Macedonia

Macedonia

Macedonia pulls in wind investors -- Market framework clarified

This year is set to be a turning point for wind power in Macedonia, with three foreign investors announcing concrete plans for both project development and equipment manufacturing in response to more transparent guidelines from government. Macedonia pays EUR 0.089/kWh over 20 years for wind power and the national grid company is obliged to accept all wind generation.

The biggest of the three initiatives comes from Spain's Invall Green Energy. It plans to invest EUR 200 million in building 150 MW in 50 separate projects near Stip, one of the largest cities in eastern Macedonia. The company has teamed up with Spanish investment fund Si Capital for project financing and local firms may join in. The decision follows six months of wind measurements. An agreement with the municipality of Stip was expected last month. Construction is to start in early 2009.

The second initiative comes from Euro Investments Group (EIG), a renewables specialist based in Israel. It is investing EUR 12 million in a factory in Prilep to produce towers and possibly blades. Investment by partners will bring the total value to EUR 15 million. Production is to start later this year, targeting customers in Macedonia, Albania, Greece, Kosovo and Serbia. EIG has an agreement with the municipality of Sveti Nikole to erect 90, 2 MW turbines and site work is to start soon. The EUR 360 million wind farm is to be supplemented with 20 MW of solar power.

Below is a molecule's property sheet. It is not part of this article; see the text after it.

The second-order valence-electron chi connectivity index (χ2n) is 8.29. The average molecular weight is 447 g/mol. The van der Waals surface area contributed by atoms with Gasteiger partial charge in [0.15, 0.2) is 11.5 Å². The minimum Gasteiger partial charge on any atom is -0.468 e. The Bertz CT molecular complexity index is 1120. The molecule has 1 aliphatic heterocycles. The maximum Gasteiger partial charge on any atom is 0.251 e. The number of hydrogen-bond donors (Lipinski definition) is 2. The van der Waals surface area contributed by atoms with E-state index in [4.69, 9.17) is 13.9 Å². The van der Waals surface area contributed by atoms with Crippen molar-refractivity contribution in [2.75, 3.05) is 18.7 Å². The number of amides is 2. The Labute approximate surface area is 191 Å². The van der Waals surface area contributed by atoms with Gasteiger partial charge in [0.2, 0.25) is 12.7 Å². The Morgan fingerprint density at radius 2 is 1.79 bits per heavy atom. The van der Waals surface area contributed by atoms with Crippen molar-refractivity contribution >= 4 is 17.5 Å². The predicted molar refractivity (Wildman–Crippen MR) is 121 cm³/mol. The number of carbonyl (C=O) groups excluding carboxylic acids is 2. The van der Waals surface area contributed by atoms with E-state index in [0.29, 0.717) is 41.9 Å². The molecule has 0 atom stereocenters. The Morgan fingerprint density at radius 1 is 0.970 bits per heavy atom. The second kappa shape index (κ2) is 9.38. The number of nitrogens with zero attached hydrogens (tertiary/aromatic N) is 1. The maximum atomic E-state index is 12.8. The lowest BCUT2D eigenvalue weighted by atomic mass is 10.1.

Third, RE Energy, a Serbian-Austrian wind developer, has an agreement with the municipality of Radovis for the construction of a 50 turbine wind farm. In the first stage of the EUR 20 million project, 15 turbines will be raised near the Bucim mine, an area of strong winds. The company has established a local subsidiary called Nova Energija.

Improved environment

Interest in Macedonia's wind sector has increased since May last year, when the government published guidelines for the construction and operation of wind power plant, clarifying requirements for planning permission, construction approval and environmental impact studies, among a list of other preconditions.

The transport ministry has become a central clearing house for all wind plant bids submitted in response to government tenders, or with rated capacities of 2 MW and more. For plant smaller than 2 MW, applications must be submitted to local authorities. Authorisation for payment of the government mandated price is required from the Energy Regulatory Commission.

Applicants must be in possession of grid connection agreements with Austrian energy company EVN, which owns Macedonian power company ESM. The company must decide each application within 90 days. Applicants must also submit technical and operational data to the Macedonian Transmission System Operator. Plants of 10 MW or above will in all cases be connected to the transmission network, according to the economy ministry.

The government, which is still fine-tuning ordinances and regulations, is also working on a wind atlas detailing wind potential for several regions with completion planned for the first half of 2009. Meanwhile, 11 foreign companies from across Europe have conducted wind measurements in Macedonia over the past year.

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